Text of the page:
Androgen response to endogenous insulin secretion during the frequently sampled intravenous glucose tolerance test in normal and hyperandrogenic women

J Clin Endocrinol Metab. 1990 Dec;71(6):1653-7. doi: 10.1210/jcem-71-6-1653.


Women with ovarian hyperandrogenism frequently have insulin resistance, whose underlying mechanism remains to be determined. In the present study we have investigated the relationship between insulin sensitivity and the acute effect of endogenous insulin secretion on circulating androgen levels. Insulin sensitivity, glucose-mediated insulin release, and glucose/insulin-stimulated androgen responses were determined during a frequently sampled iv glucose tolerance test in a group of 19 women with clinical evidence of polycystic ovary syndrome (PCOS) and 9 age- and weight-matched controls. Insulin (I), glucose, androstenedione, testosterone (T), free T, and dehydroepiandrosterone (DHEA) levels were measured before and during the 3 h following iv administration of glucose (300 mg/kg). Intravenous tolbutamide (300-500 mg) was injected 20 min after the glucose injection. Insulin sensitivity (SI) was calculated by application of the minimal model of glucose kinetics. Fasting androstenedione, T, free T, and I concentrations were significantly higher in the women with PCOS than in controls (P less than 0.02). In PCOS subjects, fasting I was correlated with both T (r = 0.51; P less than 0.05) and DHEA (r = 0.706; P less than 0.01). SI was significantly lower in PCOS subjects [SI, 68.35 +/- 8.34 min-1/(nmol/mL] than in control subjects (SI, 133.36 +/- 21.7 min-1/(nmol/mL)]. A significant decline in DHEA levels was observed in control subjects 3 h after glucose administration (from 28.4 +/- 3.0; final, 16.2 +/- 2.4; P less than 0.02). PCOS women with normal insulin sensitivity [SI, greater than 75.0 min-1/(nmol/mL)] showed a similar fall in DHEA (from 20.3 +/- 2.5 to 12.8 +/- 1.8 nmol/L; P less than 0.02). No significant change occurred in insulin-resistant PCOS subjects [SI, less than 75.0 min-1/(nmol/mL)]. Other androgen levels showed a modest nonsignificant decline during the study in PCOS and control groups. These findings confirm the weight-independent insulin resistance of some hyperandrogenic women. The failure of glucose-stimulated endogenous insulin secretion to significantly depress DHEA levels in insulin-resistant women with PCOS may account in part for their androgen excess.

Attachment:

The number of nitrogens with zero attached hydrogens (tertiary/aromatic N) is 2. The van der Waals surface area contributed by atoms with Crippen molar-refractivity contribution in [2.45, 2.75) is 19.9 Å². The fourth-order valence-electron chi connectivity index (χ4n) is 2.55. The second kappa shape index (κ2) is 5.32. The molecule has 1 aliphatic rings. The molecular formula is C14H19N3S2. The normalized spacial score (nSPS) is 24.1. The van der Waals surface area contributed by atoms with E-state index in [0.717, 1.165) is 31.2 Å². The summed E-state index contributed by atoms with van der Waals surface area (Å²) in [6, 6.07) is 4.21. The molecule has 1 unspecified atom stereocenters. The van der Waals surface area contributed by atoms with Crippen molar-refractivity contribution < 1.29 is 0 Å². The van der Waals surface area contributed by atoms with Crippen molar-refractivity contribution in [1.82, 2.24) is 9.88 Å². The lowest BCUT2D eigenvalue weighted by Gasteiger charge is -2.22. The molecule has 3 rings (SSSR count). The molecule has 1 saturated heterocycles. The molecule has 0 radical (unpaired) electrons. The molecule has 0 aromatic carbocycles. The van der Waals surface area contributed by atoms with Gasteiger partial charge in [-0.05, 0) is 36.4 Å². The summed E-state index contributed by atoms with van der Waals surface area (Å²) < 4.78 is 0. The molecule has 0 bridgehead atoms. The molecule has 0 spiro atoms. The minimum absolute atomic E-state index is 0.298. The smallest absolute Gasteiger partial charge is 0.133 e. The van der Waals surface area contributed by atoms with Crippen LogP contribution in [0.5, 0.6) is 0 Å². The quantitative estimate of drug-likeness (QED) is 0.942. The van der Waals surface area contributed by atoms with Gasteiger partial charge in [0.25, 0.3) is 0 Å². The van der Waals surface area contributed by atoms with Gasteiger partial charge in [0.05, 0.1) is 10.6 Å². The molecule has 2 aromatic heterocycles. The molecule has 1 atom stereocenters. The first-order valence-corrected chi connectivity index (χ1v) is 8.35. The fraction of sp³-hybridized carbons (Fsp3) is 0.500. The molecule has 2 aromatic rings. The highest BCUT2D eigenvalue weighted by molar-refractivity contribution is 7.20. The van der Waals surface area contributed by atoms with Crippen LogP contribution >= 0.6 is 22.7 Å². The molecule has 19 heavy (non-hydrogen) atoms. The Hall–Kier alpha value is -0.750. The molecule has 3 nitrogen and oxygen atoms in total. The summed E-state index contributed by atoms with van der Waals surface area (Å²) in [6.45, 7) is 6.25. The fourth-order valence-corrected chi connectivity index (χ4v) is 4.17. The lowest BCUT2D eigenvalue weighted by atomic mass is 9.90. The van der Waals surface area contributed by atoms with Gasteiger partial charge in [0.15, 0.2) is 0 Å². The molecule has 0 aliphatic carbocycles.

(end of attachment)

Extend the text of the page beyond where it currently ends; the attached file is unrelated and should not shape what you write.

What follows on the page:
Publication types

  • Research Support, Non-U.S. Gov't

MeSH terms

  • Adult
  • Androgens / metabolism*
  • Androstenedione / blood
  • Blood Glucose / metabolism
  • Dehydroepiandrosterone / blood
  • Female
  • Glucose Tolerance Test*
  • Humans
  • Insulin / blood
  • Insulin / metabolism*
  • Insulin Resistance
  • Insulin Secretion
  • Kinetics
  • Obesity / complications
  • Obesity / physiopathology
  • Polycystic Ovary Syndrome / complications
  • Polycystic Ovary Syndrome / physiopathology*
  • Testosterone / blood
  • Tolbutamide


  • Androgens
  • Blood Glucose
  • Insulin
  • Testosterone
  • Androstenedione
  • Dehydroepiandrosterone
  • Tolbutamide